Yesterday, MAIP client Kenneth Bond-El was released from Jessup Correctional Institution after spending almost three decades in prison for a murder he did not commit.
Dante Ricardo Boyd—“Rick” to his family and friends—was a 23-year-old father of four with most of his life still in front of him when he was convicted in DC Superior Court in May 1998 for the gang-related murder of 12-year-old Darryl Hall. Rick’s involvement in gang life was practically nonexistent,
May 11, 2022 (Washington, DC) Today, MAIP client Rodney Brown was released from D.C. Jail after spending more than 27 years in prison for a murder he didn’t commit. He is the 42nd innocent person we’ve helped free. With the assistance of our partners at the Second Look Project, Maggie
On April 19, 2022, the Virginia Court of Appeals unanimously granted a writ of actual innocence to Michael Haas, who has spent more than 23 years in prison for a crime he did not commit. Michael, who has been on parole since 2017, is now fully exonerated thanks to the
This afternoon, a Baltimore City Circuit Court judge vacated the conviction of Paul Madison, who has spent more than 30 years in prison for a murder he did not commit. Later today, Madison will leave prison as a free man, thanks to the work of the Mid-Atlantic Innocence Project (MAIP),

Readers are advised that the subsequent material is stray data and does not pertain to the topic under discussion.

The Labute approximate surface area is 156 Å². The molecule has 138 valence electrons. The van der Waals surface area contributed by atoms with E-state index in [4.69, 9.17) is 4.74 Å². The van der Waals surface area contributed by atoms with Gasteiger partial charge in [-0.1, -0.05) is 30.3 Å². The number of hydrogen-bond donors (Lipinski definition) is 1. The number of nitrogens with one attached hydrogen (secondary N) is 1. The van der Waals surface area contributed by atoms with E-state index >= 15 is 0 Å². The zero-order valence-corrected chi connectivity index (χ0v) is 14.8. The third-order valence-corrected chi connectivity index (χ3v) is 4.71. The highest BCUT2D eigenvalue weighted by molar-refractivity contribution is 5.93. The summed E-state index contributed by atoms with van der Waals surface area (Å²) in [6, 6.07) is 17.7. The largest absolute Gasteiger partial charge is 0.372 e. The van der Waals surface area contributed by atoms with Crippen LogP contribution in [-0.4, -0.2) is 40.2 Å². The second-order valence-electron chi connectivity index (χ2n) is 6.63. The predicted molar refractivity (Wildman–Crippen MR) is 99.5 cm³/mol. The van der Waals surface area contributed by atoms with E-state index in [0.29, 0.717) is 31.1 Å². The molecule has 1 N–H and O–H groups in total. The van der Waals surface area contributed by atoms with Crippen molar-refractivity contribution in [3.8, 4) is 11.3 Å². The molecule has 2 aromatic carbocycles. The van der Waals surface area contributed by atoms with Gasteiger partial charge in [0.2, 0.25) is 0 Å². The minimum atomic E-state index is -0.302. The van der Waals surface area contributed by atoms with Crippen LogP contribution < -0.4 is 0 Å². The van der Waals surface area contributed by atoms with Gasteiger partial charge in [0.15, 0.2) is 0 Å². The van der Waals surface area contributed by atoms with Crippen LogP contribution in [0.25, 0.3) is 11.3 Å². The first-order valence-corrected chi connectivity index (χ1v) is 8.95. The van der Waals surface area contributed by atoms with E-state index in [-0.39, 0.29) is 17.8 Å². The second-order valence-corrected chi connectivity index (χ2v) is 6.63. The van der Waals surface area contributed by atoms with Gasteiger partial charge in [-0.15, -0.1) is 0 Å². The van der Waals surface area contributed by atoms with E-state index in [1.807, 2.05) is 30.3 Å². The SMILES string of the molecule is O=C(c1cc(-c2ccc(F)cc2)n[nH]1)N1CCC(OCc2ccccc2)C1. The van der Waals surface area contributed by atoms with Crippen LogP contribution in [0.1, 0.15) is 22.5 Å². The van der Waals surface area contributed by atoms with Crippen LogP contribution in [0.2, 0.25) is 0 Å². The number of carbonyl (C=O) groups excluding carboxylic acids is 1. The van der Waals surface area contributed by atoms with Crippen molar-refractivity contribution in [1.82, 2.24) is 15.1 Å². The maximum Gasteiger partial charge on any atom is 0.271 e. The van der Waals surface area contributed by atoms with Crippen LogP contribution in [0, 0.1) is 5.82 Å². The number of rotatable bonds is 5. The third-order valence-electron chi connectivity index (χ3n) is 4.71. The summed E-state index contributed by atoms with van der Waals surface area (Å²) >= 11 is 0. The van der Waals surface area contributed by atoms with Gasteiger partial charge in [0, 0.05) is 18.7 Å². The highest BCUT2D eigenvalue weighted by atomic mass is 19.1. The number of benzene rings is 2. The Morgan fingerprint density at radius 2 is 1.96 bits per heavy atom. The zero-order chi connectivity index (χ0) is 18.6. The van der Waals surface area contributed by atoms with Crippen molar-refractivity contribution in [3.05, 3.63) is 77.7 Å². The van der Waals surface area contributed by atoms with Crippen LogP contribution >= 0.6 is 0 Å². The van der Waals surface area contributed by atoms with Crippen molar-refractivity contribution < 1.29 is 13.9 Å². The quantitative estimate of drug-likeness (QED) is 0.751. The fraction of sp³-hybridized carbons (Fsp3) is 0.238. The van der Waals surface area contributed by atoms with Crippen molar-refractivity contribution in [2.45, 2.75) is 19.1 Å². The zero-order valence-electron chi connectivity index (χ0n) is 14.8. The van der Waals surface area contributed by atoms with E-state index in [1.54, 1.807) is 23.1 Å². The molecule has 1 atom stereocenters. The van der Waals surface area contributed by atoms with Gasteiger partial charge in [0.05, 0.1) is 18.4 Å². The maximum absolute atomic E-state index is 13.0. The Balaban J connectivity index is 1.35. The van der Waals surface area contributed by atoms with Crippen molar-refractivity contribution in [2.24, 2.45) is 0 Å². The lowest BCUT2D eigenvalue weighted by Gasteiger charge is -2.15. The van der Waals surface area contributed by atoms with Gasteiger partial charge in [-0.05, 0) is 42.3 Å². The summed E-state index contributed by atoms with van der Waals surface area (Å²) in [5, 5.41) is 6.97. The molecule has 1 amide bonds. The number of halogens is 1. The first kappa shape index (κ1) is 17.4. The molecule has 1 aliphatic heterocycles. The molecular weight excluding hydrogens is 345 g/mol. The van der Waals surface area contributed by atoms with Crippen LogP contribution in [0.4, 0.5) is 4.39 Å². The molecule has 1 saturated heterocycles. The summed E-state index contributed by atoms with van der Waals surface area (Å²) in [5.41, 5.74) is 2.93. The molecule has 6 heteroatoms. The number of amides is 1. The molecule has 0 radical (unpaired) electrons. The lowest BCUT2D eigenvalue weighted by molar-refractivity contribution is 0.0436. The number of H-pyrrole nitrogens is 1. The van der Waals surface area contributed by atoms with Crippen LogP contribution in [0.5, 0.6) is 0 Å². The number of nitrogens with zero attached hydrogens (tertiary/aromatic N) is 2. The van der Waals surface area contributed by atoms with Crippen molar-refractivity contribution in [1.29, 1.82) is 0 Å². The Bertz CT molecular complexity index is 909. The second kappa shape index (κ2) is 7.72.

“Going beyond this analysis as proscribed in Md. Crim. Pro. Sec. 8-301, the State asserts that, given the information and evidence known now, the State’s confidence in Morris’s conviction has evaporated.” State’s Supplemental Response to Petitioner’s Writ of Actual Innocence Petition1 This afternoon, a Baltimore City Circuit Court judge vacated
Almost 23 years after losing his infant son and being wrongfully convicted of his death, MAIP client Clarence Jones’s name has finally been cleared. Tuesday, a Baltimore County Circuit Judge, who had been ordered by an appellate court to grant Clarence’s Writ of Actual Innocence, set aside the guilty verdict
Law will fix Maryland’s compensation system for individuals that were erroneously convicted, sentenced and confined Maryland Governor Larry Hogan today signed into law legislation to fix the state’s compensation system for wrongfully convicted Marylanders. The legislation, known as “The Walter Lomax Act,” passed the House and the Senate unanimously last